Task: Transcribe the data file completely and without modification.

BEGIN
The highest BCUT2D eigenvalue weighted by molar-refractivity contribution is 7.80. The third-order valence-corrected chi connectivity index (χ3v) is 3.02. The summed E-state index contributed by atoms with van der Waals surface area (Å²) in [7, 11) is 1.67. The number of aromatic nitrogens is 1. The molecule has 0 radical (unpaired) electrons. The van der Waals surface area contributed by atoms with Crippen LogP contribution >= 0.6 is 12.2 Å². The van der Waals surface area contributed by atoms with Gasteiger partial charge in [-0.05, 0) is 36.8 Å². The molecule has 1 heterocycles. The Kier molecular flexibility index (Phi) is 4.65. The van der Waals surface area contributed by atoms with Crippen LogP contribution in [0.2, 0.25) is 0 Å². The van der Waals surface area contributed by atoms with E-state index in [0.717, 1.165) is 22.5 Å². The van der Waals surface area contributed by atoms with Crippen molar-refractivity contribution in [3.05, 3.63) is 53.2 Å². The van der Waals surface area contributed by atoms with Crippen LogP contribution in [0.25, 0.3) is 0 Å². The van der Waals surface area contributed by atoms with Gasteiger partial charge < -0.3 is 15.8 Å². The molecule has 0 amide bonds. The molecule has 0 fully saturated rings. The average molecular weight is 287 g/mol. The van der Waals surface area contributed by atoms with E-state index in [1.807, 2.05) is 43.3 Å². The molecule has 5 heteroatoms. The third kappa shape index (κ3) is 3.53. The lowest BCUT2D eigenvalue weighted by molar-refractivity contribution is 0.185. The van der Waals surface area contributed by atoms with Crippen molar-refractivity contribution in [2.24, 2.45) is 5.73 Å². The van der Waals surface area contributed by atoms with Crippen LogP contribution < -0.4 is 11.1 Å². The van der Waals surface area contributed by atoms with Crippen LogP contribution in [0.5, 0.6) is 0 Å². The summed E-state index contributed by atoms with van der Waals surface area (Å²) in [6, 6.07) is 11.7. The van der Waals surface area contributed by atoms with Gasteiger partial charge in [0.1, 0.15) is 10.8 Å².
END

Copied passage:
The highest BCUT2D eigenvalue weighted by molar-refractivity contribution is 7.80. The third-order valence-corrected chi connectivity index (χ3v) is 3.02. The summed E-state index contributed by atoms with van der Waals surface area (Å²) in [7, 11) is 1.67. The number of aromatic nitrogens is 1. The molecule has 0 radical (unpaired) electrons. The van der Waals surface area contributed by atoms with Crippen LogP contribution >= 0.6 is 12.2 Å². The van der Waals surface area contributed by atoms with Gasteiger partial charge in [-0.05, 0) is 36.8 Å². The molecule has 1 heterocycles. The Kier molecular flexibility index (Phi) is 4.65. The van der Waals surface area contributed by atoms with Crippen LogP contribution in [0.2, 0.25) is 0 Å². The van der Waals surface area contributed by atoms with E-state index in [0.717, 1.165) is 22.5 Å². The van der Waals surface area contributed by atoms with Crippen molar-refractivity contribution in [3.05, 3.63) is 53.2 Å². The van der Waals surface area contributed by atoms with Crippen LogP contribution in [0.25, 0.3) is 0 Å². The van der Waals surface area contributed by atoms with Gasteiger partial charge < -0.3 is 15.8 Å². The molecule has 0 amide bonds. The molecule has 0 fully saturated rings. The average molecular weight is 287 g/mol. The van der Waals surface area contributed by atoms with E-state index in [1.807, 2.05) is 43.3 Å². The molecule has 5 heteroatoms. The third kappa shape index (κ3) is 3.53. The lowest BCUT2D eigenvalue weighted by molar-refractivity contribution is 0.185. The van der Waals surface area contributed by atoms with Crippen molar-refractivity contribution in [2.24, 2.45) is 5.73 Å². The van der Waals surface area contributed by atoms with Crippen LogP contribution < -0.4 is 11.1 Å². The van der Waals surface area contributed by atoms with Crippen LogP contribution in [0.5, 0.6) is 0 Å². The summed E-state index contributed by atoms with van der Waals surface area (Å²) in [6, 6.07) is 11.7. The van der Waals surface area contributed by atoms with Gasteiger partial charge in [0.1, 0.15) is 10.8 Å².